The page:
The rest of the sisters were a different matter. Though their temperaments varied from each other greatly, they had all taken a greater concern in social life than either of the other three. It seemed that as long as Rhoslyn could remember, Verda, two years younger than Karla and Fiana, had been walking out and flirting with the boys of the town, while Fiana had always been surrounded by a fluttering, perfumed crowd of girlfriends. Ceri, along with her twin brother Amadeus, had always been up to great pranks at school and had been great favorites among the young people of town of both sexes. Though Asha had been too shy to make the same social splash as her siblings, she had submitted to all of their teachings about dress and make up and hair, and so the girls still adored her. Karla, who snubbed her nose at them in favor of work out of doors, and Rhoslyn, who had always been too dreamily immersed in a world of fantasy to pay attention, however, got a bit of a cold shoulder from the other three. Still, they had all had their part in raising her, Asha, and Hayden after their mother had died when Rhoslyn was six.

The brothers, on the other hand, were all impressed with Karla's work and amusedly tolerant of Rhoslyn's dreaming, and so the youngest had found herself something of a favorite pet to her brothers, except for Hayden. She missed their laughing interest in her books now that she had only Hayden's constant grumbling.

After they had all finished eating, the men withdrew for the parlor to catch up on the news. The women scattered about: Asha and Ceri helped Fiana put her baby and Andra's brood to bed, while Andra, Karla, and Rhoslyn washed the dishes and put the food away, and Verda, five months pregnant, sat at the long table with her eyes closed. Tasks finished, her sisters joined her.

The latest news of all of the nieces and nephews had to be exchanged first, from all the details of Fiana's latest infant to Andra's oldest's first horse ride without the guiding rein. The conversation meandered on from there, touching on aggravating neighbors, a new delivery at the store in town, which Verda's husband owned, the dry weather, and the sundry other topics that made up the concerns of the family of village women. Eventually the topic turned, as Rhoslyn had feared it might, to the subject of marriage.

"We all know Karla's a confirmed old maid," said Verda, laughing, "but really it's about time you and Rhoslyn get yourselves settled down, Asha. Got your eye on any man in town?" she winked.

"Oh! No," said Asha, blushing. "So many of the boys are nice, but I could never bring myself to—no, but when Father or Khalon decide for me, I'll of course obey. I hope they do soon," she added anxiously. "Your children are so darling, and I'd like some of my own."

"Old George Cooper's got a son that just finished up school, I think," said Fiana. "He's a nice boy, I always thought, and the Coopers are set up nicely in town."

Verda made a face. "All of the Coopers have huge noses," she said. "Ugh! I wouldn't want to marry one of them!"

"That whole family was real nice," Karla countered, "and that's what Asha'd want, not some handsome drunk like the ones you hang with, Verda!"

"Which reminds me," said Ceri. "You've sure been seen an awful lot with that Andres guy, the innkeeper, Verda," she said, raising an eyebrow. "You sure that baby belongs to Mercer?"

Verda smirked. "He thinks it does, and that's all that matters. Too many sales have made Mercer fat and slow, but that innkeeper's lean and strong and good for a lonely girl sometimes." She shrugged. "But it could go either way, I'll admit."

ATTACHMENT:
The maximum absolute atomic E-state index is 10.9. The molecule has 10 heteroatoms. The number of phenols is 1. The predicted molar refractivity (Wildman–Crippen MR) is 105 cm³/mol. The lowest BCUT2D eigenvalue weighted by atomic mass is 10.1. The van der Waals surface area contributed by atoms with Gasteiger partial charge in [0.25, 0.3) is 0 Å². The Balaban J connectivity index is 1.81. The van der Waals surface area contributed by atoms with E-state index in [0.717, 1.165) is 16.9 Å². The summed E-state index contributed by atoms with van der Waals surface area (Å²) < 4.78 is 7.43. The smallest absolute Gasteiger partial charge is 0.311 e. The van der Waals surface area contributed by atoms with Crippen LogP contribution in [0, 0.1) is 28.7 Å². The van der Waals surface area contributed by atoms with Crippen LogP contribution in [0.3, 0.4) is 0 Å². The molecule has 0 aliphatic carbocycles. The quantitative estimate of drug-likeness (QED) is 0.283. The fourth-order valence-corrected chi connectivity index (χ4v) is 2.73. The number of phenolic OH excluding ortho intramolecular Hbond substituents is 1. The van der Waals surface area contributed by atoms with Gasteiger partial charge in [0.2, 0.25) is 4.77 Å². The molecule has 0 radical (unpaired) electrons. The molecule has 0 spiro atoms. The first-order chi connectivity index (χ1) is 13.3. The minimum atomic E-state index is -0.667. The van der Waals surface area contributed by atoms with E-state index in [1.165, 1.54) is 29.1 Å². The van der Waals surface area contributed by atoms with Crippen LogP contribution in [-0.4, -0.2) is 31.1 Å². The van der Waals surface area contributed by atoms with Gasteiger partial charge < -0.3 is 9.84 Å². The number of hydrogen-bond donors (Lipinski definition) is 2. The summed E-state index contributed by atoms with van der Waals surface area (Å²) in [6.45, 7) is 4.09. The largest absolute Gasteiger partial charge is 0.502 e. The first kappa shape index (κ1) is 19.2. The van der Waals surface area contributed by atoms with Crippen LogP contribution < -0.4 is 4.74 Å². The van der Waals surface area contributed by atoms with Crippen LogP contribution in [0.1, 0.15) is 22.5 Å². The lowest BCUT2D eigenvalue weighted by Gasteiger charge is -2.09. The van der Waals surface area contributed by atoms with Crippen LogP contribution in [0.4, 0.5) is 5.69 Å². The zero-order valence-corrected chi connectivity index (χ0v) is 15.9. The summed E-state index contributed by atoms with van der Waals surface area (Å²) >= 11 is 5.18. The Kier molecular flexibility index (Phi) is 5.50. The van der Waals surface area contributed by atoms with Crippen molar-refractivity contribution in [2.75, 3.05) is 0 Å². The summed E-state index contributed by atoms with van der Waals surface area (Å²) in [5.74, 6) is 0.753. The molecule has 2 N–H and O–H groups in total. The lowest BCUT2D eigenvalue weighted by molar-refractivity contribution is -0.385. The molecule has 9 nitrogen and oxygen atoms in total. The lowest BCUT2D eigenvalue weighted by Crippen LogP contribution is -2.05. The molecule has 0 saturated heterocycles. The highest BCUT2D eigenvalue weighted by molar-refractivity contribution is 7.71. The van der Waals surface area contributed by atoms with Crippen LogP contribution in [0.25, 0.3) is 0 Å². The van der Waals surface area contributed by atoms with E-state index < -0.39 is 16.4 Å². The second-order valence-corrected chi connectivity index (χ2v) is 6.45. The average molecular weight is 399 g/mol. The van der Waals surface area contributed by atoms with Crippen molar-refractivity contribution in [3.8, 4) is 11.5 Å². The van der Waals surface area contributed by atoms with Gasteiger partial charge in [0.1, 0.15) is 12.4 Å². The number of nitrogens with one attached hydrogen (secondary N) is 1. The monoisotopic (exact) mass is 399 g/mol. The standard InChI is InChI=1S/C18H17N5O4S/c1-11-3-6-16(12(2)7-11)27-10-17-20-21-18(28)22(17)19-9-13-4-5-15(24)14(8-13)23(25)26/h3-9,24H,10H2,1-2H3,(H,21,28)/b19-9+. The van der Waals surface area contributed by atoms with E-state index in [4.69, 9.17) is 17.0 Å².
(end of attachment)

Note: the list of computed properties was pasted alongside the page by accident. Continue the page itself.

"You wouldn't!" exclaimed Fiana. "Verda! That's awful."

"You saying you ain't never found a handsome bit of flesh to warm your bed at night when Granger's in the city for the fair, Fiana?" Verda asked with a leer.

"Certainly not! At the very least, I know that all my babies are my husband's," Fiana said.

"You've always been entirely too concerned with men, Verda," said Karla. "But the truth always outs, and I don't think Mercer'll be too happy when he finds out."

"I've got him under control, don't you worry, sister," she said with a shrug. She turned suddenly to Rhoslyn. "And what about you? You don't think Dad will let you stay dreaming with books all your life, do you?"

"Maybe not, but I'm certainly not marrying anyone around here," said Rhoslyn, frowning.

"What's wrong with the men around here," asked Andra. "They've done well enough by us."

"I want to marry a man with a house full of books, who'll let me do nothing but read and study all the time, and who will read and study with me," said Rhoslyn. "I want someone sweet and charming, who loves me, someone not tied to this dusty little village but who's been out in the great wide world and seen a thing or two. Someone who's battled dragons and forged rivers and gone on exciting quests and who will swoop in and sweep me off my feet all in an instant." She sighed, visions of white chargers and tall men dancing before her eyes. "Well, maybe not the dragon bit," she said, realizing her sisters were all staring at her.

Karla laughed. "Life's not one of your fairy tales, little one," she said. "You'll settle for some local boy soon enough."

"You could marry a trader," Asha said, "they've been out and seen the world."

Rhoslyn blushed. Why had she said those things? She knew they were silly, and she knew how her sisters would take them. She frowned. "I know it's just dreams. But then I'm not going to marry anyone. I'll learn and be a school teacher and take over for Old Master Keene when he retires."

"If Father and Khalon don't force you on someone first," Verda agreed. "After all, it's not like someone'd take you voluntarily."

Fiana hushed her, and then the men of the family returned to the room, and it was time for the sisters to leave. Hayden left with them and his brothers, saying he'd go have a drink with Hoffen and Gilbert.

Rhoslyn followed Asha upstairs to bed, but she didn't go to sleep. The conversation with her sisters boiled in her head, and she knew only one thing to help calm her mind. She left the candle burning and pulled a book from her pocket, settling in for a long night's read.